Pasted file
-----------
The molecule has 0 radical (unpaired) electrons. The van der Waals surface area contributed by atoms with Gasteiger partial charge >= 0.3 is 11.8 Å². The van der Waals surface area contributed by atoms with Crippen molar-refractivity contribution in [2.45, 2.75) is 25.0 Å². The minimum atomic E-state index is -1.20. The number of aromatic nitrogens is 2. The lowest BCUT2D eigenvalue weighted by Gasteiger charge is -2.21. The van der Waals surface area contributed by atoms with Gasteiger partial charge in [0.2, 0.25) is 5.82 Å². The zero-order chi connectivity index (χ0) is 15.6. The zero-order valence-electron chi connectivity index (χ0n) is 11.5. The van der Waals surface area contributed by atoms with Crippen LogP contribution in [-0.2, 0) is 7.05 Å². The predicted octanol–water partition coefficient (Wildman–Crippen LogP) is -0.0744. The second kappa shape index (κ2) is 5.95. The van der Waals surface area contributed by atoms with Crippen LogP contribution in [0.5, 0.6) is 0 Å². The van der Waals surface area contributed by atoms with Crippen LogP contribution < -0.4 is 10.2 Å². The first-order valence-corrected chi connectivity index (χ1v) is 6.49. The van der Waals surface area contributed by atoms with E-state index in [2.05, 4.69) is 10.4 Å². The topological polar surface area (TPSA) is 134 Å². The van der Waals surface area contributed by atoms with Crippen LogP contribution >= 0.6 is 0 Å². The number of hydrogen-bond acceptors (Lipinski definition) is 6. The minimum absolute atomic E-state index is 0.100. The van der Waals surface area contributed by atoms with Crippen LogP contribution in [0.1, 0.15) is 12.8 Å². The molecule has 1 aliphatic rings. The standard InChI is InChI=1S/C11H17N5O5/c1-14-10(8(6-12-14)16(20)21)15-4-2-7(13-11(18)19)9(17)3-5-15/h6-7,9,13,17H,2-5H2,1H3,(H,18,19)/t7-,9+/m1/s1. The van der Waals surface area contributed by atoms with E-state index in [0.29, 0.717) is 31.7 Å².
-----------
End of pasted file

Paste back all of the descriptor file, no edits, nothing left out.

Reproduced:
The molecule has 0 radical (unpaired) electrons. The van der Waals surface area contributed by atoms with Gasteiger partial charge >= 0.3 is 11.8 Å². The van der Waals surface area contributed by atoms with Crippen molar-refractivity contribution in [2.45, 2.75) is 25.0 Å². The minimum atomic E-state index is -1.20. The number of aromatic nitrogens is 2. The lowest BCUT2D eigenvalue weighted by Gasteiger charge is -2.21. The van der Waals surface area contributed by atoms with Gasteiger partial charge in [0.2, 0.25) is 5.82 Å². The zero-order chi connectivity index (χ0) is 15.6. The zero-order valence-electron chi connectivity index (χ0n) is 11.5. The van der Waals surface area contributed by atoms with Crippen LogP contribution in [-0.2, 0) is 7.05 Å². The predicted octanol–water partition coefficient (Wildman–Crippen LogP) is -0.0744. The second kappa shape index (κ2) is 5.95. The van der Waals surface area contributed by atoms with Crippen LogP contribution in [0.5, 0.6) is 0 Å². The van der Waals surface area contributed by atoms with Crippen LogP contribution < -0.4 is 10.2 Å². The first-order valence-corrected chi connectivity index (χ1v) is 6.49. The van der Waals surface area contributed by atoms with E-state index in [2.05, 4.69) is 10.4 Å². The topological polar surface area (TPSA) is 134 Å². The van der Waals surface area contributed by atoms with Crippen LogP contribution >= 0.6 is 0 Å². The number of hydrogen-bond acceptors (Lipinski definition) is 6. The minimum absolute atomic E-state index is 0.100. The van der Waals surface area contributed by atoms with Crippen LogP contribution in [0.1, 0.15) is 12.8 Å². The molecule has 1 aliphatic rings. The standard InChI is InChI=1S/C11H17N5O5/c1-14-10(8(6-12-14)16(20)21)15-4-2-7(13-11(18)19)9(17)3-5-15/h6-7,9,13,17H,2-5H2,1H3,(H,18,19)/t7-,9+/m1/s1. The van der Waals surface area contributed by atoms with E-state index in [0.29, 0.717) is 31.7 Å².